The Biden administration has announced a variety of projects that both support and are at odds with conservation and responding to climate change. The recent announcement regarding the protection of two new National Monuments was delivered shortly after news of the approval of the Willow drilling project in Alaska. While combating climate change and land development can sometimes seem like an exercise in futility, all is not lost. Despite the major setbacks presented by the Willow Project and other global development trends, the CCP is at the forefront of efforts to combat climate change and the attitudes that undermine progress.
The recent approved drilling for the Willow Project in the national petroleum reserve in Alaska would extract about 500 million barrels of petroleum and release emissions equivalent to about 70 new coal-fired power plants operating in a single year. Impacts on the environment would be substantial from roads, pipelines and gravel supporting the immediate drilling pads.
Looking at a global scale, the challenges and costs of successfully countering trends in climate change may seem to be beyond the capacity of individuals as well as state and local governments. The federal government can make great strides in getting land protected, but also allows development of other lands by those that wish to exploit them.
What can be done is to anticipate the reality of climate change and build our infrastructure both green and gray to be resilient while doing what we can to reduce greenhouse gas emissions. We highlight the fact that the work to fight climate change can benefit society in other ways, such as improving air quality and enhancing ecosystems and public health. These “co-benefits” may outweigh the costs of near-term emission reduction. While the issue of combating climate change is certainly daunting, CCP partners are taking initiative agains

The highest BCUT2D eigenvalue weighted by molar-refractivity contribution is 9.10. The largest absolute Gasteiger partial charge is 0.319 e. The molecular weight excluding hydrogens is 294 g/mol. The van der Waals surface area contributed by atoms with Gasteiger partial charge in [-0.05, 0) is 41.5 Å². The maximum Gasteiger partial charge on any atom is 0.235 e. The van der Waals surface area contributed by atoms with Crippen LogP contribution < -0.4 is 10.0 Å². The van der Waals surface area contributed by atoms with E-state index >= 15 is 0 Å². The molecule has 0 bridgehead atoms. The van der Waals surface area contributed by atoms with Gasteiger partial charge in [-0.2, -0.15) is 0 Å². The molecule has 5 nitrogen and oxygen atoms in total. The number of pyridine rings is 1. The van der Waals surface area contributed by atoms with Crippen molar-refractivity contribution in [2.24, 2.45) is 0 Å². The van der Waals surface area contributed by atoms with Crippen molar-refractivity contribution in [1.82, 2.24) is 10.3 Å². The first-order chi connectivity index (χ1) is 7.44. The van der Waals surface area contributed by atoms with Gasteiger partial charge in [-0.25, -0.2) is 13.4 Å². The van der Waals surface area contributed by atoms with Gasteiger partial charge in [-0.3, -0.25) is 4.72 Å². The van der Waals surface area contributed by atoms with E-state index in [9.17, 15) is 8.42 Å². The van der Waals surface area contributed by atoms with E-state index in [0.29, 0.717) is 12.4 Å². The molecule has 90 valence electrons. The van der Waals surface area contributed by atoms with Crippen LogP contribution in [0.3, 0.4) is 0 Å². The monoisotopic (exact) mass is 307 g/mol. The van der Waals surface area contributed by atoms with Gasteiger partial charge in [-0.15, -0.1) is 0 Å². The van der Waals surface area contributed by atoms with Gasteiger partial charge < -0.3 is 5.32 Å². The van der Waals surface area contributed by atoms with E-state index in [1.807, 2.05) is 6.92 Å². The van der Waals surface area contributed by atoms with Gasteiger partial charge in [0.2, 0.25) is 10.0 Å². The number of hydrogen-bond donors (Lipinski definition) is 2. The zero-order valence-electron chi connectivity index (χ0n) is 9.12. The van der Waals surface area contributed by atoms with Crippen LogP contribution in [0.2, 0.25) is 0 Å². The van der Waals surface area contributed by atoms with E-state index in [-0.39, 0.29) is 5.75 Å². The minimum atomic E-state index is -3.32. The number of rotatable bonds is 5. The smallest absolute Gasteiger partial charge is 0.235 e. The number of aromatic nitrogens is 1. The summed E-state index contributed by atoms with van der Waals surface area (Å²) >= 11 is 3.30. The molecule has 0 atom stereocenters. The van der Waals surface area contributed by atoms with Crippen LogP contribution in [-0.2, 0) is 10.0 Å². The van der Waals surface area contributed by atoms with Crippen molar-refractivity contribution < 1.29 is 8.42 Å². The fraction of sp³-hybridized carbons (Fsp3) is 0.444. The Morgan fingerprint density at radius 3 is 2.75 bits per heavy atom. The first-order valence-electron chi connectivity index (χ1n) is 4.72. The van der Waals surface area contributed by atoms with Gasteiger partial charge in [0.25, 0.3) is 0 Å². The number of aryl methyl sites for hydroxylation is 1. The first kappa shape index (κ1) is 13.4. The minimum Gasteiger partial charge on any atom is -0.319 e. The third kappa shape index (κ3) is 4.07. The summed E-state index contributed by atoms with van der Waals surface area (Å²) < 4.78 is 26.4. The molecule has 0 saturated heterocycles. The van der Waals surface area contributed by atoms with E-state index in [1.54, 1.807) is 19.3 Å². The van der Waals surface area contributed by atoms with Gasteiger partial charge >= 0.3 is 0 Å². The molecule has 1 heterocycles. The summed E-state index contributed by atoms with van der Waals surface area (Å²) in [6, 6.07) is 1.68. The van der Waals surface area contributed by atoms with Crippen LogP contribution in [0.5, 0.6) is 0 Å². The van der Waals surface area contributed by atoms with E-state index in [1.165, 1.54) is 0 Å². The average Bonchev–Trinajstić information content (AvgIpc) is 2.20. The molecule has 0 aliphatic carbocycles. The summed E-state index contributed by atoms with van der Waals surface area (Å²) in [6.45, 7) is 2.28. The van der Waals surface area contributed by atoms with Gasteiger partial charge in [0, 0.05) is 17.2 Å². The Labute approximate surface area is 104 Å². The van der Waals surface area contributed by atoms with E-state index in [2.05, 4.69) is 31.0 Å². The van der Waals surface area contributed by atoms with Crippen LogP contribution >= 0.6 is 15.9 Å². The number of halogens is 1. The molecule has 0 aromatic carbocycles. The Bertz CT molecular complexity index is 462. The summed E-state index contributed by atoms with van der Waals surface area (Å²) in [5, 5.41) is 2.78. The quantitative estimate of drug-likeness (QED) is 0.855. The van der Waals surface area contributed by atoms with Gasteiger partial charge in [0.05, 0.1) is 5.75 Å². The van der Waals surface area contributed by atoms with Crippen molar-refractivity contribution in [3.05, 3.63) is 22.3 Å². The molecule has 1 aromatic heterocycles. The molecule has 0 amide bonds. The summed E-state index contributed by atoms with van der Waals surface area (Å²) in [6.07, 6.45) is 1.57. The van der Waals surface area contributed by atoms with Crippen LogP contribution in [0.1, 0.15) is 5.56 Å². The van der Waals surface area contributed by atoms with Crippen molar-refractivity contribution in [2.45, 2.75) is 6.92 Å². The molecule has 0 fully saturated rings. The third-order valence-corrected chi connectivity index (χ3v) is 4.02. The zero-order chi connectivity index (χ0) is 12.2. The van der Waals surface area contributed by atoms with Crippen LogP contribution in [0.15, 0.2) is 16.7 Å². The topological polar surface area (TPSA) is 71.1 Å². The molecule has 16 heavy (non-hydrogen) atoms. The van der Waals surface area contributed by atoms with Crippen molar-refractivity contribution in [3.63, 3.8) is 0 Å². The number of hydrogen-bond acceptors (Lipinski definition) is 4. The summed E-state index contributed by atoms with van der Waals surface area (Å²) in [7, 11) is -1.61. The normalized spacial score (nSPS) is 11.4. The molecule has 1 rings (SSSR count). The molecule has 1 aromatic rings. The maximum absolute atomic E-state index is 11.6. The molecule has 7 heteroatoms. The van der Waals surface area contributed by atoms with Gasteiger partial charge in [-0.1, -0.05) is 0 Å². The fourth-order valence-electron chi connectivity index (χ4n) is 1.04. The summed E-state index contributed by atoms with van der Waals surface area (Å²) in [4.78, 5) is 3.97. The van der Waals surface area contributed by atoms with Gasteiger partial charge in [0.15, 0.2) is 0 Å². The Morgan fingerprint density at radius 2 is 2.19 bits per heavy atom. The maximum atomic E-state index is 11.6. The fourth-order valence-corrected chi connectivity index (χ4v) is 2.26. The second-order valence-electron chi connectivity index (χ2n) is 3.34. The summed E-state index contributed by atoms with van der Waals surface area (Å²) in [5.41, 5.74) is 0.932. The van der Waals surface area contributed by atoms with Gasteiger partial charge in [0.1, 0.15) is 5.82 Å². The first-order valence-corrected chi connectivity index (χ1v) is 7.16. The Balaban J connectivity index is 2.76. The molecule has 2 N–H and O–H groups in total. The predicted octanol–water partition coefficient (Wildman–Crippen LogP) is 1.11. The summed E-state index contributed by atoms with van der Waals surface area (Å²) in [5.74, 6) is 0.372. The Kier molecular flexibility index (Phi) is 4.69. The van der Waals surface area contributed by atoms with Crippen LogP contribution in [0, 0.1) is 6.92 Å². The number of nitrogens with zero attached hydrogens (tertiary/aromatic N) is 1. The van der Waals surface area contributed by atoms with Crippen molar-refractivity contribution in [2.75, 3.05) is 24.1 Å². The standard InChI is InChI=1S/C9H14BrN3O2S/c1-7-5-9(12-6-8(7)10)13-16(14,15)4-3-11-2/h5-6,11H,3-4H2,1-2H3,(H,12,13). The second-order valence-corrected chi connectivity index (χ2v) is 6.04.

The Piedmont Environmental Council has partnered with Albemarle County in Virginia to analyze the risks and vulnerabilities of climate change within. Their study examines extreme heat, drought, flooding, fire, disease & pestilence and the intersections of all of these hazards. It also views their impacts through the lens of people, the natural environment, the built environment and the economy. The report completes the first two steps of
NOAA’s US Climate Resilience Toolkit, Explore Hazards and Assess Vulnerability & Risk. By analyzing the interaction of the people of the county with the effects of climate change, they can inform both adaptation and mitigation strategies for the future.
As seen in their 2022 Annual Report, the Virginia delegation of the Chesapeake Bay Commission focused primarily on climate resilience. They championed victories like the creation of the Resilient Virginia Revolving Fund: $25 Million to address flooding and green infrastructure needs. The delegation also contributed to both Virginia’s Flood Protection Master Plan and the Coastal Resilience Master Plan, developing their community outreach to include members of vulnerable communities. Finally, they clarified the designation and role of the chief resilience officer within the Office of the Secretary of Natural and Historic Resources, who will oversee the implementation of both plans.